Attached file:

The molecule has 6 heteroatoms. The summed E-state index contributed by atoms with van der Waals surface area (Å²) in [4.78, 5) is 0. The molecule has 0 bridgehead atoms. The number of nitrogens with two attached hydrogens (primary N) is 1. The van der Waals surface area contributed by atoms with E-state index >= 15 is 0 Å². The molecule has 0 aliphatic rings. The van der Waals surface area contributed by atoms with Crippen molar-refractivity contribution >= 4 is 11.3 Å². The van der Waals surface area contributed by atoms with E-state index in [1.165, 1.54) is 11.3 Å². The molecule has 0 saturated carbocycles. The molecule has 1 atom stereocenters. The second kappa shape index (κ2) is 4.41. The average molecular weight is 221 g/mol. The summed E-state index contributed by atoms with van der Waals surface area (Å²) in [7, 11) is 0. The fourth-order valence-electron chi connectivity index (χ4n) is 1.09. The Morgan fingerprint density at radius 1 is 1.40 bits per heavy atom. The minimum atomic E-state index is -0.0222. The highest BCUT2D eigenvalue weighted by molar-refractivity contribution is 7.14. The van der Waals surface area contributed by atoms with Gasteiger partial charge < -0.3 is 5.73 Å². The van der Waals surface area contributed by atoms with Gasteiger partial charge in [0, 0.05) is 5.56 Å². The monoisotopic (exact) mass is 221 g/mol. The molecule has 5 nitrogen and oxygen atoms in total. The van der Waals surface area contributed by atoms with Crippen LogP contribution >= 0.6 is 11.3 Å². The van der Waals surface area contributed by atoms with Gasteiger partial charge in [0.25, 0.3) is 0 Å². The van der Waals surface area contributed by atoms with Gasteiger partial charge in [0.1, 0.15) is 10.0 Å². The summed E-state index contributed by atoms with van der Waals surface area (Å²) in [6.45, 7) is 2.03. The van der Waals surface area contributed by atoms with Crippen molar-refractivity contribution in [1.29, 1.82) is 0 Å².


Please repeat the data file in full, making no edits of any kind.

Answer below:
The molecule has 6 heteroatoms. The summed E-state index contributed by atoms with van der Waals surface area (Å²) in [4.78, 5) is 0. The molecule has 0 bridgehead atoms. The number of nitrogens with two attached hydrogens (primary N) is 1. The van der Waals surface area contributed by atoms with E-state index >= 15 is 0 Å². The molecule has 0 aliphatic rings. The van der Waals surface area contributed by atoms with Crippen molar-refractivity contribution >= 4 is 11.3 Å². The van der Waals surface area contributed by atoms with E-state index in [1.165, 1.54) is 11.3 Å². The molecule has 0 saturated carbocycles. The molecule has 1 atom stereocenters. The second kappa shape index (κ2) is 4.41. The average molecular weight is 221 g/mol. The summed E-state index contributed by atoms with van der Waals surface area (Å²) in [7, 11) is 0. The fourth-order valence-electron chi connectivity index (χ4n) is 1.09. The Morgan fingerprint density at radius 1 is 1.40 bits per heavy atom. The minimum atomic E-state index is -0.0222. The highest BCUT2D eigenvalue weighted by molar-refractivity contribution is 7.14. The van der Waals surface area contributed by atoms with Gasteiger partial charge < -0.3 is 5.73 Å². The van der Waals surface area contributed by atoms with Gasteiger partial charge in [0, 0.05) is 5.56 Å². The monoisotopic (exact) mass is 221 g/mol. The molecule has 5 nitrogen and oxygen atoms in total. The van der Waals surface area contributed by atoms with Crippen LogP contribution >= 0.6 is 11.3 Å². The van der Waals surface area contributed by atoms with Gasteiger partial charge in [0.25, 0.3) is 0 Å². The van der Waals surface area contributed by atoms with Gasteiger partial charge in [0.1, 0.15) is 10.0 Å². The summed E-state index contributed by atoms with van der Waals surface area (Å²) in [6.45, 7) is 2.03. The van der Waals surface area contributed by atoms with Crippen molar-refractivity contribution in [1.29, 1.82) is 0 Å².